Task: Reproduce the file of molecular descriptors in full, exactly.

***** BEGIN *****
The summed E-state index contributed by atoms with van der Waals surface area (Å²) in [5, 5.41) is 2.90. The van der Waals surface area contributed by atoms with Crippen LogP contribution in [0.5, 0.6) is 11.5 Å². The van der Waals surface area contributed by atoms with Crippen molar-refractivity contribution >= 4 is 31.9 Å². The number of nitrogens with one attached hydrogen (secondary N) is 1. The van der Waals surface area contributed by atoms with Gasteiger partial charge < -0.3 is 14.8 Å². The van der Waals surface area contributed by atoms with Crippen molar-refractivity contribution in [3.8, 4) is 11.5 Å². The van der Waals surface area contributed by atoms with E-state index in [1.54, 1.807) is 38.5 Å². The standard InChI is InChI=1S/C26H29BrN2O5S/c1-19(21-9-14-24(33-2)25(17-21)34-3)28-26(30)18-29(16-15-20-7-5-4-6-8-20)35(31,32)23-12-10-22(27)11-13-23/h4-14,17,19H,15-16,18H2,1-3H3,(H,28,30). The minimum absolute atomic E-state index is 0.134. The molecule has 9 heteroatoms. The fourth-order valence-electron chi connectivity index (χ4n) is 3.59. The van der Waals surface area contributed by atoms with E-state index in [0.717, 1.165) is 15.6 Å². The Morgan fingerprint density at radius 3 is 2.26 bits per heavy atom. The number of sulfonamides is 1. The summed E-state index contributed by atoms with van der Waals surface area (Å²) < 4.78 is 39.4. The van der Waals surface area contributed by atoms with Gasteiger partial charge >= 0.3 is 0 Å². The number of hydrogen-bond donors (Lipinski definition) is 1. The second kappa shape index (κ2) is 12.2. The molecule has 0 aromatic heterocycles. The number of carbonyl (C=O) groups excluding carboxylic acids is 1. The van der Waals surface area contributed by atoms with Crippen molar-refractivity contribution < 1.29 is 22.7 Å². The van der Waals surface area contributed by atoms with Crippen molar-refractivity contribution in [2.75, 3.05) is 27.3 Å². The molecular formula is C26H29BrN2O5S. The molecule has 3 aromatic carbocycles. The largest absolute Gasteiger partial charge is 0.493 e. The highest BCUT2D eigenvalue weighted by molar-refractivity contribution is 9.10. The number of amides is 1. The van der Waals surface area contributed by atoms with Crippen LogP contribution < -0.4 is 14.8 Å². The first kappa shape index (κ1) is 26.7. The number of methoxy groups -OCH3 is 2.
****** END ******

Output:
The summed E-state index contributed by atoms with van der Waals surface area (Å²) in [5, 5.41) is 2.90. The van der Waals surface area contributed by atoms with Crippen LogP contribution in [0.5, 0.6) is 11.5 Å². The van der Waals surface area contributed by atoms with Crippen molar-refractivity contribution >= 4 is 31.9 Å². The number of nitrogens with one attached hydrogen (secondary N) is 1. The van der Waals surface area contributed by atoms with Gasteiger partial charge < -0.3 is 14.8 Å². The van der Waals surface area contributed by atoms with Crippen molar-refractivity contribution in [3.8, 4) is 11.5 Å². The van der Waals surface area contributed by atoms with E-state index in [1.54, 1.807) is 38.5 Å². The standard InChI is InChI=1S/C26H29BrN2O5S/c1-19(21-9-14-24(33-2)25(17-21)34-3)28-26(30)18-29(16-15-20-7-5-4-6-8-20)35(31,32)23-12-10-22(27)11-13-23/h4-14,17,19H,15-16,18H2,1-3H3,(H,28,30). The minimum absolute atomic E-state index is 0.134. The molecule has 9 heteroatoms. The fourth-order valence-electron chi connectivity index (χ4n) is 3.59. The van der Waals surface area contributed by atoms with E-state index in [0.717, 1.165) is 15.6 Å². The Morgan fingerprint density at radius 3 is 2.26 bits per heavy atom. The number of sulfonamides is 1. The summed E-state index contributed by atoms with van der Waals surface area (Å²) < 4.78 is 39.4. The van der Waals surface area contributed by atoms with Gasteiger partial charge >= 0.3 is 0 Å². The number of hydrogen-bond donors (Lipinski definition) is 1. The second kappa shape index (κ2) is 12.2. The molecule has 0 aromatic heterocycles. The number of carbonyl (C=O) groups excluding carboxylic acids is 1. The van der Waals surface area contributed by atoms with Crippen molar-refractivity contribution < 1.29 is 22.7 Å². The van der Waals surface area contributed by atoms with Crippen molar-refractivity contribution in [2.75, 3.05) is 27.3 Å². The molecular formula is C26H29BrN2O5S. The molecule has 3 aromatic carbocycles. The largest absolute Gasteiger partial charge is 0.493 e. The highest BCUT2D eigenvalue weighted by molar-refractivity contribution is 9.10. The number of amides is 1. The van der Waals surface area contributed by atoms with Crippen LogP contribution < -0.4 is 14.8 Å². The first kappa shape index (κ1) is 26.7. The number of methoxy groups -OCH3 is 2.